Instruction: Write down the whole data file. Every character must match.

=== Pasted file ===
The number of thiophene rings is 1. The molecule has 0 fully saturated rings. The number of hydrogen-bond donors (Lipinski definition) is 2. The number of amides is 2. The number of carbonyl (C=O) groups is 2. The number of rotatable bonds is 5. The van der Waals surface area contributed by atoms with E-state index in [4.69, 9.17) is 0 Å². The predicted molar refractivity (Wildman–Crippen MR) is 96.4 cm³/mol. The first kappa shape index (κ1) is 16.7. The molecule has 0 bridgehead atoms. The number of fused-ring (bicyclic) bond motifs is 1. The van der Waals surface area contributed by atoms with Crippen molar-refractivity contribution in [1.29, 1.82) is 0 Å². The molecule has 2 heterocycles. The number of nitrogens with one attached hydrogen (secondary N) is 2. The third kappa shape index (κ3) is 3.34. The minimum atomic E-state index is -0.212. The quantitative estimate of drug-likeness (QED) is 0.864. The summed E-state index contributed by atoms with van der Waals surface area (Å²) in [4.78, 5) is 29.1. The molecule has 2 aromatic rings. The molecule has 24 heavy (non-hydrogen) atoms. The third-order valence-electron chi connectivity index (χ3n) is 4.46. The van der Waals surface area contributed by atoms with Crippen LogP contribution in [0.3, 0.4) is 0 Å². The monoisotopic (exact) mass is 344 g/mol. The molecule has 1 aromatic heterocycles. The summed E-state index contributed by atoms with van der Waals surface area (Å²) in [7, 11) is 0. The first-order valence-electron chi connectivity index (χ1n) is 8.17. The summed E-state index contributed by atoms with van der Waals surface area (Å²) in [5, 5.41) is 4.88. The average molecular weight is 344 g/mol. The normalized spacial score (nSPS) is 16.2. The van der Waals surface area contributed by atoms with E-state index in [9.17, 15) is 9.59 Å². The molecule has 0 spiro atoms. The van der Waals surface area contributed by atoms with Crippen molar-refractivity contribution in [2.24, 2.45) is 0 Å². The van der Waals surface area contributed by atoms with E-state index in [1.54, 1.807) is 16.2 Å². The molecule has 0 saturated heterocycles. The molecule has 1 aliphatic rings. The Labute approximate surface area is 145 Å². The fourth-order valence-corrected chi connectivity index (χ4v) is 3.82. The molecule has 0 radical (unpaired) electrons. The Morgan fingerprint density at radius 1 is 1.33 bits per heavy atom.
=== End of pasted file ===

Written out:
The number of thiophene rings is 1. The molecule has 0 fully saturated rings. The number of hydrogen-bond donors (Lipinski definition) is 2. The number of amides is 2. The number of carbonyl (C=O) groups is 2. The number of rotatable bonds is 5. The van der Waals surface area contributed by atoms with E-state index in [4.69, 9.17) is 0 Å². The predicted molar refractivity (Wildman–Crippen MR) is 96.4 cm³/mol. The first kappa shape index (κ1) is 16.7. The molecule has 0 bridgehead atoms. The number of fused-ring (bicyclic) bond motifs is 1. The van der Waals surface area contributed by atoms with Crippen molar-refractivity contribution in [1.29, 1.82) is 0 Å². The molecule has 2 heterocycles. The number of nitrogens with one attached hydrogen (secondary N) is 2. The third kappa shape index (κ3) is 3.34. The minimum atomic E-state index is -0.212. The quantitative estimate of drug-likeness (QED) is 0.864. The summed E-state index contributed by atoms with van der Waals surface area (Å²) in [4.78, 5) is 29.1. The molecule has 2 aromatic rings. The molecule has 24 heavy (non-hydrogen) atoms. The third-order valence-electron chi connectivity index (χ3n) is 4.46. The van der Waals surface area contributed by atoms with Crippen LogP contribution in [0.3, 0.4) is 0 Å². The monoisotopic (exact) mass is 344 g/mol. The molecule has 1 aromatic heterocycles. The summed E-state index contributed by atoms with van der Waals surface area (Å²) in [7, 11) is 0. The first-order valence-electron chi connectivity index (χ1n) is 8.17. The summed E-state index contributed by atoms with van der Waals surface area (Å²) in [5, 5.41) is 4.88. The average molecular weight is 344 g/mol. The normalized spacial score (nSPS) is 16.2. The van der Waals surface area contributed by atoms with E-state index in [9.17, 15) is 9.59 Å². The molecule has 0 spiro atoms. The van der Waals surface area contributed by atoms with Crippen molar-refractivity contribution in [2.24, 2.45) is 0 Å². The van der Waals surface area contributed by atoms with E-state index in [1.54, 1.807) is 16.2 Å². The molecule has 0 saturated heterocycles. The molecule has 1 aliphatic rings. The Labute approximate surface area is 145 Å². The fourth-order valence-corrected chi connectivity index (χ4v) is 3.82. The molecule has 0 radical (unpaired) electrons. The Morgan fingerprint density at radius 1 is 1.33 bits per heavy atom.